I say, let them run. Let them stand, sit, jump, and play. Let them discover the world around them. Let them ask questions, and be available for the answers. Let them observe their surroundings and create conclusions. Gently guide those experiences. Let them nap! Let them sleep in! Let them do structured, sit-down work for short bursts of time, and throw away the homework! Let their brains absorb all they can, but then also allow them time to decompress and unwind. Allow them the time to process all the new things they’re taking in.
But most importantly, we need to check ourselves. We need to stop worrying if our preschooler is at the right reading level, or if they’re measuring up. They’re three and four years old, for goodness sake. They have the rest of their lives to worry about deadlines and schedules. We need to stop creating this invisible yardstick that our young children must measure up to, or we’re the absolute worst parent in the world! Who cares if Michelle’s precious daughter can read already?! She also eats her boogers and pushes other kids in line!
Here’s what your children under seven absolutely need to know to be successful in this life:
They need to know how to love others.
They need to understand compassion.
They need to see the hurting, and help those kids.
They need to treat others like they would want to be treated.
They need to understand there’s more to life than their own backyard, that they’re not the most important kid in the world, and that they will mess up. For that they’ll just need to fess-up, say they’re sorry, and learn from their mistakes.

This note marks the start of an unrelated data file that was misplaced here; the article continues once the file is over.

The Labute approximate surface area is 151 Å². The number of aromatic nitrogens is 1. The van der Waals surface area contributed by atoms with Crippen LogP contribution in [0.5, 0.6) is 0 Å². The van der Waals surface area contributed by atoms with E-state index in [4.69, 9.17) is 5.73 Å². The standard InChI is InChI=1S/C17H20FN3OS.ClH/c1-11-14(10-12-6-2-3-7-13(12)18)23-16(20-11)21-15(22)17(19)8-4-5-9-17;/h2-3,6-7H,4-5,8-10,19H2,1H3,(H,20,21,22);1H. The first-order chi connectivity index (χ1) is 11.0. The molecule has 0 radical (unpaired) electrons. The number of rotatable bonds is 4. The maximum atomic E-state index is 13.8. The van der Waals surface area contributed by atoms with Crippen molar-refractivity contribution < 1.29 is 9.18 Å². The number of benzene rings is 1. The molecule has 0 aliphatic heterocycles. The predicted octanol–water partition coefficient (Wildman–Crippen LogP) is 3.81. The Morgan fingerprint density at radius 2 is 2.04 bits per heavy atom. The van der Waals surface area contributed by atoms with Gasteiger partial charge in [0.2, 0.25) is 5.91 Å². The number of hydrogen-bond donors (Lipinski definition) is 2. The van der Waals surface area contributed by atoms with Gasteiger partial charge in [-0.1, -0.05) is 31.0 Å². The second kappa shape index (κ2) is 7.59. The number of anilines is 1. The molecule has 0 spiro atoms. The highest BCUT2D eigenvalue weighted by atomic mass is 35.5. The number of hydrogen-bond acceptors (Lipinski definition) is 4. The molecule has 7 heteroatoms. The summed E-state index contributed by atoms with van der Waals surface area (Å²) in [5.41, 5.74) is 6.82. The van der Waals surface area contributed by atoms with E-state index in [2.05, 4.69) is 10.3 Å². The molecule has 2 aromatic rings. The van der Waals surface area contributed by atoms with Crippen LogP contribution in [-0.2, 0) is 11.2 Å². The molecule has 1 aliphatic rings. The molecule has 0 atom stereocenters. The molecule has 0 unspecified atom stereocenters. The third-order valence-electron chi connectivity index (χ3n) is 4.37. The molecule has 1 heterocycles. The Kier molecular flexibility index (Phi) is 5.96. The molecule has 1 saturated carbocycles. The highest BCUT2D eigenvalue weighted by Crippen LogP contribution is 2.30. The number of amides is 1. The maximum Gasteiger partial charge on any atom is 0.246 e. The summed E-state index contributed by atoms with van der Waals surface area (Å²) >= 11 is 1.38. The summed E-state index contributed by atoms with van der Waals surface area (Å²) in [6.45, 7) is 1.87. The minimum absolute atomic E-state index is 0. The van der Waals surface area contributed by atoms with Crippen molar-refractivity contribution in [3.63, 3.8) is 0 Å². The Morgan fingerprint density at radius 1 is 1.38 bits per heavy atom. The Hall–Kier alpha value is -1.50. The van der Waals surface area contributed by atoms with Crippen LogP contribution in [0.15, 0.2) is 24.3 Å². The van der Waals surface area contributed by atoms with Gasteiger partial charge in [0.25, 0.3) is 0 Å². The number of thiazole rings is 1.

They need to know that their parents love them, are proud of them, and that they are unique. That they’re not held to a state standard, a society standard, or an unrealistic standard.
Again, they’ll need some reinforcement to treat others well.
Perhaps if we focused more on these things at an early age and less on perfect phonics and addition then there would be a lot less bullying in schools. Maybe we’re focusing on all the wrong stuff. Have you ever watched little kids when you let them loose on a playground? Like when they’re around four or five? Sure, there may be some problems sharing, but more than that is this amazing ability to coexist. When my kids go somewhere in public they’ll quickly make friends with children they’ve never met, regardless of color or socioeconomic background. There’s no judgement. There’s no preconceived notions. There’s just pure, human interaction in its best form. All children are born that way. But we as parents and society beat that out of them. We show them that things that aren’t really that important are important. Then we teach them that the important things don’t really matter. It’s like we pick calculus over compassion, and we drain the passion and natural tendency to explore the world around them right out of our children. Most average seven years old will know how to read, but they’ll miss the words on the sign of the homeless man on the street corner.